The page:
"And in terms of mammals, they have one of the biggest ear-to-body ratios out there.""

Link to Original Source
Microsoft

+ - The Microsoft Book that doesn't exist!->

Submitted by Anonymous Coward
An anonymous reader writes "There is an internal marketing handbook for sale on eBay titled "Microsoft Confidential", at http://cgi.ebay.com/The-Competitive-Handbook-Microsoft-Confidential_W0QQitemZ200180511584QQihZ010QQcategoryZ29223QQssPageNameZWDVWQQrdZ1QQcmdZViewItem What is particularly intriguing is that Google has zero hits on a search of this title."
Link to Original Source
Privacy

+ - Should we have the right to breed? 11

Submitted by
An anonymous reader writes "I just finished reading Garret Hardin's Tragedy of the Commons and I'm having a little trouble coming to grips with it. In the essay Hardin argues that in a world with finite resources we must stabilize the population at less than the carrying capacity in order to maintain quality of life. However, "Confronted with appeals to limit breeding, some people will undoubtedly respond to the plea more than others. Those who have more children will produce a larger fraction of the next generation than those with more susceptible consciences. The differences will be accentuated, generation by generation." Hardin therefore suggests that we must legally restrict freedom to breed.

However such restrictions would require a invasion of our privacy to a degree that strikes me as simply intolerable. But I'm curious, what do slashdot readers think? Is Hardin's logic sound? If it is, is controlling the population important enough that we should give up what we have long accepted as some of our most basic rights in order to achieve it?"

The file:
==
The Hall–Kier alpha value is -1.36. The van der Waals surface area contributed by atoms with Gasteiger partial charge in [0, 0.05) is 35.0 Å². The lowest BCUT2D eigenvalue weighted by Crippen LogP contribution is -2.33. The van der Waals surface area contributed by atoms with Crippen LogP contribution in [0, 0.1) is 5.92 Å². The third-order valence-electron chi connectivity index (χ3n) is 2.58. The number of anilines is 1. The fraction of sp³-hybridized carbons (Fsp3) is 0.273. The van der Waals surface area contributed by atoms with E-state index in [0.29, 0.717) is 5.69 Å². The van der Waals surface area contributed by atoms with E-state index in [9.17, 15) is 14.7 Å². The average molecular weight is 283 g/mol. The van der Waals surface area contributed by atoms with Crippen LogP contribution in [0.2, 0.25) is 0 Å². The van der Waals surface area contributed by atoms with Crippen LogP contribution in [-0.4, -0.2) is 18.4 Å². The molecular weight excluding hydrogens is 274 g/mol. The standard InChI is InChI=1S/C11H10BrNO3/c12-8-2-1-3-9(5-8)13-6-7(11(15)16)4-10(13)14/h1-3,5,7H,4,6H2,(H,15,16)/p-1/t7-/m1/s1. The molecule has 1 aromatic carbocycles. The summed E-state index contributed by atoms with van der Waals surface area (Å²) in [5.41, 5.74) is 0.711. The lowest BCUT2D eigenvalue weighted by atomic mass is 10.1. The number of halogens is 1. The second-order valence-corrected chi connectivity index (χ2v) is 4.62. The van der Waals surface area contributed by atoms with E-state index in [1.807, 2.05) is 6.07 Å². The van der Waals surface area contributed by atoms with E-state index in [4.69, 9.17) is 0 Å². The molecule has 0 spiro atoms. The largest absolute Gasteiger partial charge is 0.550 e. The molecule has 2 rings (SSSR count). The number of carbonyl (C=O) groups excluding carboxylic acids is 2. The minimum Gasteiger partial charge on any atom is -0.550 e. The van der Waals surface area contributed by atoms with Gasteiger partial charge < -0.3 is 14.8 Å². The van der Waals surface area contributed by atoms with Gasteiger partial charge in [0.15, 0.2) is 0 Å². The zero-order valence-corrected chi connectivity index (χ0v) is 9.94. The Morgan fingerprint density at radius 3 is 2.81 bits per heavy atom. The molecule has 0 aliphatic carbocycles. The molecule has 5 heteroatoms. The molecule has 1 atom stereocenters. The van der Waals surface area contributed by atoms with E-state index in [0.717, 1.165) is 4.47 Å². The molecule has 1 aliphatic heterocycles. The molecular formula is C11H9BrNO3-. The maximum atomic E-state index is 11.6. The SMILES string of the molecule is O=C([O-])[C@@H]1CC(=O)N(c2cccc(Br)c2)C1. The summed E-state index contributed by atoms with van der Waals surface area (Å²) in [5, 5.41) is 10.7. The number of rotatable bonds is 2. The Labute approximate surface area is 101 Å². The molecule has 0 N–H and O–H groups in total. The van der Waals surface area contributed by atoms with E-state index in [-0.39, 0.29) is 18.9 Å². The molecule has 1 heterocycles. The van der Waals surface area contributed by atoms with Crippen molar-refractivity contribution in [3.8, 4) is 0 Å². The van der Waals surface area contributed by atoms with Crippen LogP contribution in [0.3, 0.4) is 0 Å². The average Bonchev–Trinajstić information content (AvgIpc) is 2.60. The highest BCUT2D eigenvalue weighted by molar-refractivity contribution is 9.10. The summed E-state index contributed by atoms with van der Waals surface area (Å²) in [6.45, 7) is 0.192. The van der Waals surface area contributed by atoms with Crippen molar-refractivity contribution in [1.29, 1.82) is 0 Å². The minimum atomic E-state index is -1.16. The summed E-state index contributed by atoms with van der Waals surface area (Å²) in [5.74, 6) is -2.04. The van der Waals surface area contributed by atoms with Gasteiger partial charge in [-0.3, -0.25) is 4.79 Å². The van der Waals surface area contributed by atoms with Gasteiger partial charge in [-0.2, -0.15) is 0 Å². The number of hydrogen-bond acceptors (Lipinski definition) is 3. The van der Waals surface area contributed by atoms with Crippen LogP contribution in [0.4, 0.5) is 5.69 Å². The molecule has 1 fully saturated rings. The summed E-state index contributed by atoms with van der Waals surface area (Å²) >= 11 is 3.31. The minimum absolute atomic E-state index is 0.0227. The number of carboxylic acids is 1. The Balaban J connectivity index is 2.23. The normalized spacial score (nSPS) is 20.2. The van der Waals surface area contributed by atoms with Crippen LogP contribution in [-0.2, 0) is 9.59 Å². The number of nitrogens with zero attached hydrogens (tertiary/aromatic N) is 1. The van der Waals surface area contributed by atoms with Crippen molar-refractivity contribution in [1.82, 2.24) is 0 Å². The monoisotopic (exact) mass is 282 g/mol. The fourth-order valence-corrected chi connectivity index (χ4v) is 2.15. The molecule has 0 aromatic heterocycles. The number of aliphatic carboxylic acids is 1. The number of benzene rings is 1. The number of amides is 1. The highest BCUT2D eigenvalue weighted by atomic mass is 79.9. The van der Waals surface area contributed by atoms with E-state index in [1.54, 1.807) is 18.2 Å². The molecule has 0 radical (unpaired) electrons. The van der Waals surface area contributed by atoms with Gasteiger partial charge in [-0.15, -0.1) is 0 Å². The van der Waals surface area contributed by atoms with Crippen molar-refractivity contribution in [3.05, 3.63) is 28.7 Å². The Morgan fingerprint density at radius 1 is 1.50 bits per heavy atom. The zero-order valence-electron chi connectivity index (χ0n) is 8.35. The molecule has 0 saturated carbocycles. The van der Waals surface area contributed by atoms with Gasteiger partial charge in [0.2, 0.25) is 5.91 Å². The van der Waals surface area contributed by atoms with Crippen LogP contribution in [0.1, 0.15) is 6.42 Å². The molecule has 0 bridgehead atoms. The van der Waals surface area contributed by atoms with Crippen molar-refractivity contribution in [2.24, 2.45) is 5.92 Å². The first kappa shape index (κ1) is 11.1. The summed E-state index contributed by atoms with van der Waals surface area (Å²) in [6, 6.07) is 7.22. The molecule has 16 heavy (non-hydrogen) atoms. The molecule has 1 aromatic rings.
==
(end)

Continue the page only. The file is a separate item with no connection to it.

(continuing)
Games

Jack Thompson Facing Disbarment Trial 258

Posted by Zonk
from the facing-the-music dept.
pwizard2 writes "Gamepolitics reports that controversial Miami attorney Jack Thompson faces the start of an ethics trial this morning, a process which could ultimately see him disbarred. The review board has set aside the entire week to hear details on the case. 'Over the weekend, Thompson turned to the Florida Supreme Court in an apparent effort to block this morning's trial from moving forward. In one court filing Thompson asserted that he was willing to accept a 90-day suspension of his license to practice law. The embattled attorney claimed that such an offer had been on the table, but that the Florida Bar was now seeking his permanent disbarment.'"
Security

+ - Man hacks 911 system, sends SWAT on bogus raid. 5

Submitted by Anonymous Coward